04 December 2012

Editorial calendars

As 2012 draws to a close, part of my day job involves creating an editorial calendar for the department for 2013. The calendar will outline the marketing team’s plan for the year, focusing on projects (and their deadlines) and messaging throughout the year.

As I’m working on this project at work, I’m also working on creating a personal editorial calendar for 2013, focusing on blogging and the collection. It will likely be more flexible than the one for work, but it will help me stay focused throughout the year and meet my goals.

There are different ways to use editorial calendars in writing. You may have one for a particular (large) project, or for blogging, or for whatever else you need to organize and track. Your calendar may be simple, outlining themes each month, or it may be more complicated, listing weekly (or daily) tasks and projects.

As is my advice with lots of things in the writing world, you have to find a method that works best for you.

The editorial calendar I’m creating right now is a month-by-month overview for blogging and fiction-ing. I’ll have specific goals for each month, and my blog will have a general theme for the month (that may not be the theme for every single post that month, but gives me a starting point as I work).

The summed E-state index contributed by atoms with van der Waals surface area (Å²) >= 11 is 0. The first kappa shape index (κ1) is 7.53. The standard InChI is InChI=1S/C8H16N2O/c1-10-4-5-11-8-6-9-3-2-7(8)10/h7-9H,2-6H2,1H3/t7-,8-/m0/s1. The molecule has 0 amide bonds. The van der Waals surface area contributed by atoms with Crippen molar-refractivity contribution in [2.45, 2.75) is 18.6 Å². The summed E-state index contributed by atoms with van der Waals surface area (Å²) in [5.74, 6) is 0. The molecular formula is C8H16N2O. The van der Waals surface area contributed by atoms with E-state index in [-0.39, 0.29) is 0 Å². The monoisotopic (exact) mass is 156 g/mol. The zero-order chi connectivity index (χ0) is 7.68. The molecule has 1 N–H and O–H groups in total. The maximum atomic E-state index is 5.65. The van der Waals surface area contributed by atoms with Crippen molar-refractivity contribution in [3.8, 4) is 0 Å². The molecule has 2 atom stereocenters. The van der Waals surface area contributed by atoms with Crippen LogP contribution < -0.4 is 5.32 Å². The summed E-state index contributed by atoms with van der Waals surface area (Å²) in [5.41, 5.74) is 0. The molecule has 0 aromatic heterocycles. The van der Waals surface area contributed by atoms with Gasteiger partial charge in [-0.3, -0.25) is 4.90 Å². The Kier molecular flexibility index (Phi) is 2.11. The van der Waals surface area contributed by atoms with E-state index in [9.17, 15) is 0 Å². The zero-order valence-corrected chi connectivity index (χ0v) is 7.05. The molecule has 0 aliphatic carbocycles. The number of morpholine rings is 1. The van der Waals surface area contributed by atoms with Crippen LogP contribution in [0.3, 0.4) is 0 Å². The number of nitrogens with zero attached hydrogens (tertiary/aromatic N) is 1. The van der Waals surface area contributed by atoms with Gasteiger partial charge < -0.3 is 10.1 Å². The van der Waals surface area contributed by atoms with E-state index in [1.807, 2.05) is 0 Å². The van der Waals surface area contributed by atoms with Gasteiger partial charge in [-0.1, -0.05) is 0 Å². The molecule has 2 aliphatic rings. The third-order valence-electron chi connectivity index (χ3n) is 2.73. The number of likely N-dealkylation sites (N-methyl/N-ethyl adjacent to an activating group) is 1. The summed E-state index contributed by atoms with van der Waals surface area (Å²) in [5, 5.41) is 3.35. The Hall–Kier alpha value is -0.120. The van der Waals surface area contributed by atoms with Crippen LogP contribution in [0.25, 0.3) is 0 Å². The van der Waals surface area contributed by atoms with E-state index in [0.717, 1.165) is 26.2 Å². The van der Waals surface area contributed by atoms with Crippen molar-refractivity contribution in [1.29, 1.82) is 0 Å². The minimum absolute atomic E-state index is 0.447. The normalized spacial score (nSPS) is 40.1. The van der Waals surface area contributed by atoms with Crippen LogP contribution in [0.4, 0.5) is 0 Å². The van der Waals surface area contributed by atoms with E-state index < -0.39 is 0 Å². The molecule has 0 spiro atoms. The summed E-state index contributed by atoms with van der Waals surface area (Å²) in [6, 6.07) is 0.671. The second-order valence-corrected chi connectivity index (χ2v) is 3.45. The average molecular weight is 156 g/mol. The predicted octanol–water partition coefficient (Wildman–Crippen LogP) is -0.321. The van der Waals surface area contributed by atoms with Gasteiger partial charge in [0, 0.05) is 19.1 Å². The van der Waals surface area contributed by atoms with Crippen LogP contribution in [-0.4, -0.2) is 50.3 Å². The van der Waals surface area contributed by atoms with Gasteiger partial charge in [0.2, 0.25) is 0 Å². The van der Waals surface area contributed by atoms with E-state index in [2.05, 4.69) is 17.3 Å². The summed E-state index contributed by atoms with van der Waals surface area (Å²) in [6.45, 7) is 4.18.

In addition to this overview, I will take time at the end of each month, beginning with December 2012, to create a more in-depth editorial calendar for the following month. The in-depth calendar will be a daily calendar, outlining the blog posts for each day, specific deadlines for writing, and what tasks for the collection I have each day.

I know this is a lot more involved than many of you need (or want!), but it’s what works for me. Because of the craziness of my life, I have to stay organized and keep meticulous lists to stay on top of everything. It’s worked well in 2012, so I’m continuing it in 2013.

There are a lot of advantages to using an editorial calendar. It can allow you to look ahead to and prepare for upcoming content (and events, such as NaNoWriMo), it can show you when your busy months and weeks are, and on the days you simply have no inspiration, you can use your editorial calendar as a sort of writing prompt to give you a starting place.

The difficulty in creating and implementing an editorial calendar really depends on how involved you want the process to be. If you simply come up with content themes for your blog each month (which is done for you if you participate in NaBloPoMo), it takes little time and effort. However, if you want to come up with blog post ideas and specific writing goals for each month/week/day, it’s going to be a bit more difficult. It’s up to you to determine the best way for you to proceed.

Will you be creating an editorial calendar for 2013?

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